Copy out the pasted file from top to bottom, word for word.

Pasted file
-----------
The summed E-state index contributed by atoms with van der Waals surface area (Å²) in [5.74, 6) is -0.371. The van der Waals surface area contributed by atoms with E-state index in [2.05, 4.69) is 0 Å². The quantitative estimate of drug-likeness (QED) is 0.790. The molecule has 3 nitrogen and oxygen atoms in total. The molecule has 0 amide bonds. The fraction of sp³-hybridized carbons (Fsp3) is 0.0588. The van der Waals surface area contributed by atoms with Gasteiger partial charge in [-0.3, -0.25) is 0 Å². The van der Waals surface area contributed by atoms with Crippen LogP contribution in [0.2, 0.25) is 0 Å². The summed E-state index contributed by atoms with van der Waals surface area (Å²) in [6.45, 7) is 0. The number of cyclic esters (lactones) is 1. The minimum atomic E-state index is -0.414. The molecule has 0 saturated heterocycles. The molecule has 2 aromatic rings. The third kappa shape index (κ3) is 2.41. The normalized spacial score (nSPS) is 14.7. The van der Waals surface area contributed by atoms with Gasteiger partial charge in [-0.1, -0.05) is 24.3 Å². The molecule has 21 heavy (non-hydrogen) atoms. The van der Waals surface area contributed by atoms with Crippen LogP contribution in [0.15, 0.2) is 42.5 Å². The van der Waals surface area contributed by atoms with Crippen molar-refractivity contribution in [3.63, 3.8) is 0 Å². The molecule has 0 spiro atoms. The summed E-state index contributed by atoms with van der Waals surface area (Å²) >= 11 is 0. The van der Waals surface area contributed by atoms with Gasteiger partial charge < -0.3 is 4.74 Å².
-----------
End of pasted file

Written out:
The summed E-state index contributed by atoms with van der Waals surface area (Å²) in [5.74, 6) is -0.371. The van der Waals surface area contributed by atoms with E-state index in [2.05, 4.69) is 0 Å². The quantitative estimate of drug-likeness (QED) is 0.790. The molecule has 3 nitrogen and oxygen atoms in total. The molecule has 0 amide bonds. The fraction of sp³-hybridized carbons (Fsp3) is 0.0588. The van der Waals surface area contributed by atoms with Gasteiger partial charge in [-0.3, -0.25) is 0 Å². The van der Waals surface area contributed by atoms with Crippen LogP contribution in [0.2, 0.25) is 0 Å². The summed E-state index contributed by atoms with van der Waals surface area (Å²) in [6.45, 7) is 0. The number of cyclic esters (lactones) is 1. The minimum atomic E-state index is -0.414. The molecule has 0 saturated heterocycles. The molecule has 2 aromatic rings. The third kappa shape index (κ3) is 2.41. The normalized spacial score (nSPS) is 14.7. The van der Waals surface area contributed by atoms with Gasteiger partial charge in [-0.1, -0.05) is 24.3 Å². The molecule has 21 heavy (non-hydrogen) atoms. The van der Waals surface area contributed by atoms with Crippen LogP contribution in [0.15, 0.2) is 42.5 Å². The van der Waals surface area contributed by atoms with Crippen molar-refractivity contribution in [3.63, 3.8) is 0 Å². The molecule has 0 spiro atoms. The summed E-state index contributed by atoms with van der Waals surface area (Å²) >= 11 is 0. The van der Waals surface area contributed by atoms with Gasteiger partial charge < -0.3 is 4.74 Å².